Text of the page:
"Are you aware of the Tecumseh serial number system? The first number in the serial represents the last digit of the year of manufacture, (you have to figure out the decade) and the last three digits correspond to the day of the year- thus serial 1321 was built on the 321st day of 1971. The John Deeres of the 60's and 70's were made by Bolens, and later ones by Ariens, The 1032 model you have pictured is a Bolens with what appears to be a later model Ariens hi-rise chute. Keep up the good work! Gary H."
"Hi Scot- I have rebuilt 7 John Deere machines from 1971 to 1979, ( according to the Tecumseh numbers). One was identical to the one on your site. Mechanically, they are nearly identical to the Bolens machines I have also rebuilt. Some features are unique to JD, such as the huge gearbox. I don't know when the change to Ariens occured, but it was after 1979. Presumably this was because Bolens was bought by Gardenway and their snowblowers became Troy-Bilt. Of course in about 2000, MTD bought Gardenway and the Troy-Bilt snowblowers now are just cheap MTDs. I would like to add that overall, I would consider the 70's Ariens somewhat superior to the 70's JD-Bolens. For one thing, the JD engine mount area is not heavy enough, and every one I've had was cracked around the engine mount bolts. Additionally, where the small axle runs through the stub axle, there is no grease zerk like Ariens has and these are usually siezed and nearly impossible to get apart. Never had one stuck on an Ariens. Same thing goes for the auger halves, no zerks on JD and they are usually rusted solid to the shaft. Gary H."
Some 2005 Model year Tecumseh engines recalled. (no model numbers listed, you have to go by the date code)
Concerning horsepower ratings:
About 2010, another major change happened in the engine arena..
Horsepower ratings no longer exist for snowblower engines!
It seems the engine manufacturers might have been playing it a bit loose with HP ratings, and naturally (this being modern America) lawyers had to get involved..there was a lawsuit, and as a result, we no longer have HP ratings..now engines are only described in "cc" numbers. (cubic centimeters) or in "foot pounds of torque"..this makes things more difficult when trying to determine a new engine for an older snowblower! because you want to make sure the HP of the old and new engines are at least close.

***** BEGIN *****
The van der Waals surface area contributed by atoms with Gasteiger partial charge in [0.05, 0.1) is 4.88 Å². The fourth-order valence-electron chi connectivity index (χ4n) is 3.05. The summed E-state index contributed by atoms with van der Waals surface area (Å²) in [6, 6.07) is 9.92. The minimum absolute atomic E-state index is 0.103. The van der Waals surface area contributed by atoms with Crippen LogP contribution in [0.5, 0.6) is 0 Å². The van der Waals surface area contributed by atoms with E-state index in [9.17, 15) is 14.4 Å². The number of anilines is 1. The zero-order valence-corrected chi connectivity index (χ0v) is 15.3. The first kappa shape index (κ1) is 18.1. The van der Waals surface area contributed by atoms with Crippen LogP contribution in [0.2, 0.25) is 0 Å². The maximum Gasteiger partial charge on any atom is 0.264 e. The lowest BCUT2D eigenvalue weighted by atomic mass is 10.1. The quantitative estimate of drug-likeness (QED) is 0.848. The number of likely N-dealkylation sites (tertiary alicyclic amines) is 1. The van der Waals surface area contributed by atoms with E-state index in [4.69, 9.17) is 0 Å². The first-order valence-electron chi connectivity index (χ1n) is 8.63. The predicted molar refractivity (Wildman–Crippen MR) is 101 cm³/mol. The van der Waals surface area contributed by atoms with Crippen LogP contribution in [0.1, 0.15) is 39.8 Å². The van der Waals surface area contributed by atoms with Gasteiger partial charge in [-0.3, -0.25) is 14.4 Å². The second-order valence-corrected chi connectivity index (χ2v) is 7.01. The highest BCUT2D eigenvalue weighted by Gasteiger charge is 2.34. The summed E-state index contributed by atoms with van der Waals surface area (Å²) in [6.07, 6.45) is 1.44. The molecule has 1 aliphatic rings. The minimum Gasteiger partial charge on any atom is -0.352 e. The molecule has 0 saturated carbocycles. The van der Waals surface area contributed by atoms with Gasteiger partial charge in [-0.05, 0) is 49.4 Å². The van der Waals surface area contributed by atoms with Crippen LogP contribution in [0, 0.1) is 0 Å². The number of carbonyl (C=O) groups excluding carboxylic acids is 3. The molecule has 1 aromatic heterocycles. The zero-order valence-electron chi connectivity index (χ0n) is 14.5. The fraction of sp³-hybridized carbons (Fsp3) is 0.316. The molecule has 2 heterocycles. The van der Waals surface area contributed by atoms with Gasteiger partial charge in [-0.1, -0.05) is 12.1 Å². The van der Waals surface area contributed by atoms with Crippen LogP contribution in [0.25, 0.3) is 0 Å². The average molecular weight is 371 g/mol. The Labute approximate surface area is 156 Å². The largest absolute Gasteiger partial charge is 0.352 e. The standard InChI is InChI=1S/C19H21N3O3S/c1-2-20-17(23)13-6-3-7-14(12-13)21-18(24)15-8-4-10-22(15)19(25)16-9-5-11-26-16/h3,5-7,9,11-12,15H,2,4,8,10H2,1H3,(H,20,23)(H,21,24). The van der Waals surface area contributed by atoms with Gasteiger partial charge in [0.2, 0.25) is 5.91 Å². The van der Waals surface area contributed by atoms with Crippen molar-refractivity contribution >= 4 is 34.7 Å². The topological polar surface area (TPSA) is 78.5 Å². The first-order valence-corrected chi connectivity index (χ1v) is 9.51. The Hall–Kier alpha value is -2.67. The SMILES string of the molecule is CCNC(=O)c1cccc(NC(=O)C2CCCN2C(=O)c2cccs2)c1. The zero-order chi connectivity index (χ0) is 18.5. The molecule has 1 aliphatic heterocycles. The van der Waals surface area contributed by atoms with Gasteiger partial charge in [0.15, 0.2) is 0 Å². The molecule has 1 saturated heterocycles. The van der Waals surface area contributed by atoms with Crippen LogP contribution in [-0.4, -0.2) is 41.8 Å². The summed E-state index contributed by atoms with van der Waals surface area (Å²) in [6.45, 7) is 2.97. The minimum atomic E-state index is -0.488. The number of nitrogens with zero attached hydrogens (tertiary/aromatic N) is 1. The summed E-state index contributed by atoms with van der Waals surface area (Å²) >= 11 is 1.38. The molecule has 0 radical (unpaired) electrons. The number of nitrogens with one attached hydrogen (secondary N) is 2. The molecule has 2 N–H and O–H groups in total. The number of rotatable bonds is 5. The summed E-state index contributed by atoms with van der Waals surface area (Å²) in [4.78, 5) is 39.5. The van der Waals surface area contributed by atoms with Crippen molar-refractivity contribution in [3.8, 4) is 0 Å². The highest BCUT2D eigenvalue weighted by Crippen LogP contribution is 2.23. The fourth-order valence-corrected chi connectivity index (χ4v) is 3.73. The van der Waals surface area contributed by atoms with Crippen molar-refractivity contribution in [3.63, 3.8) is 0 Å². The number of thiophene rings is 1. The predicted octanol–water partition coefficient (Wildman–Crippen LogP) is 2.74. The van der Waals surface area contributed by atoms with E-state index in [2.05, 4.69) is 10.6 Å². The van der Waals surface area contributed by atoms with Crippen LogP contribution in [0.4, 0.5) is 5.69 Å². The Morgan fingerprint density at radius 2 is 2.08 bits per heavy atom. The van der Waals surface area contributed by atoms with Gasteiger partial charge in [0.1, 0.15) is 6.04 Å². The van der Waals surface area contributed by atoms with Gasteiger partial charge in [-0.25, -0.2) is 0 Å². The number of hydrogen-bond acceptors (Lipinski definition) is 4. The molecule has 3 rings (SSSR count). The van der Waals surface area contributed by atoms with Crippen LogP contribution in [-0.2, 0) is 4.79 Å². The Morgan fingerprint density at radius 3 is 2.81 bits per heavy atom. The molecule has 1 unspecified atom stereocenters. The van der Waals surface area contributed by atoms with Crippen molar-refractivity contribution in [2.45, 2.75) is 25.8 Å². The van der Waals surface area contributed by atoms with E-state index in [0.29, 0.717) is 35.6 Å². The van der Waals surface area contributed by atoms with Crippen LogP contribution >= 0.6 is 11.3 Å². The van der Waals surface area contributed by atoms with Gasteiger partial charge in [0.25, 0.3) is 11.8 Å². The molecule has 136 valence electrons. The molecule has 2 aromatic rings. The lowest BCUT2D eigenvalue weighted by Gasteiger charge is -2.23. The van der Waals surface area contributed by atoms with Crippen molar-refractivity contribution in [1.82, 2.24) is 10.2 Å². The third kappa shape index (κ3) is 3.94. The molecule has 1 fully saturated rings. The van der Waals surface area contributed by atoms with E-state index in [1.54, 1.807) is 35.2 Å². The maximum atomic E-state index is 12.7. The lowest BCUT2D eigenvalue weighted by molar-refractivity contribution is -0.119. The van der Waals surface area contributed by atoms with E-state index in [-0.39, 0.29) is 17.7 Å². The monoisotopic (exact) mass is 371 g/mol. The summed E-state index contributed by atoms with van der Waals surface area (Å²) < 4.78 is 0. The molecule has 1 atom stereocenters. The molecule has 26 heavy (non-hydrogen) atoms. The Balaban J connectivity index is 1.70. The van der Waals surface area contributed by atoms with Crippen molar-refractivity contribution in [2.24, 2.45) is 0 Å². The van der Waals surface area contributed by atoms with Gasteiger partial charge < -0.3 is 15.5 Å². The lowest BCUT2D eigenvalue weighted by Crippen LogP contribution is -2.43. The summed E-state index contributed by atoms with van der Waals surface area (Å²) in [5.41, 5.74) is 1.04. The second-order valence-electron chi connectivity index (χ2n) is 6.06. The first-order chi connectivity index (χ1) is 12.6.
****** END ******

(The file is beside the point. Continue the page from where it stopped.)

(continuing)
Roughly speaking, a new 205cc snowblower engine is approx 5.5HP.
(this page is very much "in progress"..far from complete..)
As I said, I have made this particular page because I might want to someday do an engine swap on my own 1971 Ariens, if the original Techumseh engine ever wears out to the point that its not worth fixing..
And since I want to gather all this information for my own engine research, why not share it all while im doing it?
The *ultimate* engine conversion (for me personally) would be to find a replacement engine of the same (or similar, compatable) model, (an early 70's Tecumseh H70 in my case) in new or very good condition!
In the classic car world they have parts called "NOS parts", meaning New Old Stock..these are "New", because they have never been used, but "Old", because they are original parts made in the 50's or 60's! for example, you can find a "NOS" 1965 Mustang fender! made by Ford in 1965, but not yet used..its a 45 year old brand-new part!
Wouldnt it be amazing to find a "NOS" early 70's Tecumseh engine?!
an H70 or H80..
very unlikely I know..but hey, anything is possible!
Second best would be a vintage engine in used but very good condition.
Third best (for me) would be a modern American made engine, Tecumseh or Briggs.
Update on the engine situation! January 2013.
Looks like 2013 model year (machines that went on sale in the Autumn of 2012) will be the last year for a "100% made in the USA snowblower"! meaning both the snowblower body, and the engine both. (many snowblower bodies will continue to be made in the USA, from all the major manufacturers, but not the engines) Only a few Briggs snowblower engines were still made in the USA in recent years, but in 2012 that production stopped, and all production moved to China.
For the full story and details, check out the forum discussion here:
This educational, non-profit
site is not affiliated with the Ariens Company.
It is simply the "hobby webpage" of one satisfied 1971 Ariens Sno-Thro owner.
All logos, names and
trademarks are property of their respective
Official Ariens webpage is here:
Site started January 2009
This page last updated November 2014
For information about Ariens parts, see here.
For other general snowblower questions,
take a look here:
I am a member on that forum, and its a very friendly and helpful place!
The best place for snowblower discussion on the internet.
If you have questions, you can find the answers there..